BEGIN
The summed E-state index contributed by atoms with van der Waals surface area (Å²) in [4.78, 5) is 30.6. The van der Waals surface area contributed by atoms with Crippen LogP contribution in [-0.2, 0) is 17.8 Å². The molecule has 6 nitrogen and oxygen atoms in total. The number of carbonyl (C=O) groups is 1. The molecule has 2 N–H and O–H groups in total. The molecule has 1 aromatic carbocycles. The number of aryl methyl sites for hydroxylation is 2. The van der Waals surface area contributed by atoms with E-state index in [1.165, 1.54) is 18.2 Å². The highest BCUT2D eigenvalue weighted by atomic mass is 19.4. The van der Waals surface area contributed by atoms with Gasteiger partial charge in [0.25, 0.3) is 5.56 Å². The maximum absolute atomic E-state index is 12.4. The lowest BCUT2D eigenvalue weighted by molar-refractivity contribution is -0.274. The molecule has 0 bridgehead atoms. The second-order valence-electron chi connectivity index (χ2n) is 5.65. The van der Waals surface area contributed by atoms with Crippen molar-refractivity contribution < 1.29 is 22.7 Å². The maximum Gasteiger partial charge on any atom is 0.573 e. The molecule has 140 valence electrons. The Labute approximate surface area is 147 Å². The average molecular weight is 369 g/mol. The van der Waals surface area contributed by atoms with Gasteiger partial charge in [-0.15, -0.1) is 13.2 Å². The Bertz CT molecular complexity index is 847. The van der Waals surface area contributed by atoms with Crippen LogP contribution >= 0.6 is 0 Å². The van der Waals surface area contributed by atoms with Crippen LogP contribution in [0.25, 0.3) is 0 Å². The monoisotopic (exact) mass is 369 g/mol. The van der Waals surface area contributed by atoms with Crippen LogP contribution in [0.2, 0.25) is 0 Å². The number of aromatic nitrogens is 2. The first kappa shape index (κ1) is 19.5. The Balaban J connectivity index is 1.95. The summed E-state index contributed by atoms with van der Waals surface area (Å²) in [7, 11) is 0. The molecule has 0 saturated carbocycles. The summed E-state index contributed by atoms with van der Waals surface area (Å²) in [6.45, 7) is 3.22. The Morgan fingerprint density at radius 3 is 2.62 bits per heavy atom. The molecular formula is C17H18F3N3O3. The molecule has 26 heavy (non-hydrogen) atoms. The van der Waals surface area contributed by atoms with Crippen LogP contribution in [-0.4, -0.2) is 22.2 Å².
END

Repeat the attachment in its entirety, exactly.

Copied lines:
The summed E-state index contributed by atoms with van der Waals surface area (Å²) in [4.78, 5) is 30.6. The van der Waals surface area contributed by atoms with Crippen LogP contribution in [-0.2, 0) is 17.8 Å². The molecule has 6 nitrogen and oxygen atoms in total. The number of carbonyl (C=O) groups is 1. The molecule has 2 N–H and O–H groups in total. The molecule has 1 aromatic carbocycles. The number of aryl methyl sites for hydroxylation is 2. The van der Waals surface area contributed by atoms with E-state index in [1.165, 1.54) is 18.2 Å². The highest BCUT2D eigenvalue weighted by atomic mass is 19.4. The van der Waals surface area contributed by atoms with Gasteiger partial charge in [0.25, 0.3) is 5.56 Å². The maximum absolute atomic E-state index is 12.4. The lowest BCUT2D eigenvalue weighted by molar-refractivity contribution is -0.274. The molecule has 0 bridgehead atoms. The second-order valence-electron chi connectivity index (χ2n) is 5.65. The van der Waals surface area contributed by atoms with Crippen molar-refractivity contribution < 1.29 is 22.7 Å². The maximum Gasteiger partial charge on any atom is 0.573 e. The molecule has 140 valence electrons. The Labute approximate surface area is 147 Å². The average molecular weight is 369 g/mol. The van der Waals surface area contributed by atoms with Gasteiger partial charge in [-0.15, -0.1) is 13.2 Å². The Bertz CT molecular complexity index is 847. The van der Waals surface area contributed by atoms with Crippen LogP contribution >= 0.6 is 0 Å². The van der Waals surface area contributed by atoms with Crippen LogP contribution in [0.25, 0.3) is 0 Å². The monoisotopic (exact) mass is 369 g/mol. The van der Waals surface area contributed by atoms with Crippen LogP contribution in [0.2, 0.25) is 0 Å². The number of aromatic nitrogens is 2. The first kappa shape index (κ1) is 19.5. The Balaban J connectivity index is 1.95. The summed E-state index contributed by atoms with van der Waals surface area (Å²) in [7, 11) is 0. The molecule has 0 saturated carbocycles. The summed E-state index contributed by atoms with van der Waals surface area (Å²) in [6.45, 7) is 3.22. The Morgan fingerprint density at radius 3 is 2.62 bits per heavy atom. The molecular formula is C17H18F3N3O3. The molecule has 26 heavy (non-hydrogen) atoms. The van der Waals surface area contributed by atoms with Crippen LogP contribution in [-0.4, -0.2) is 22.2 Å².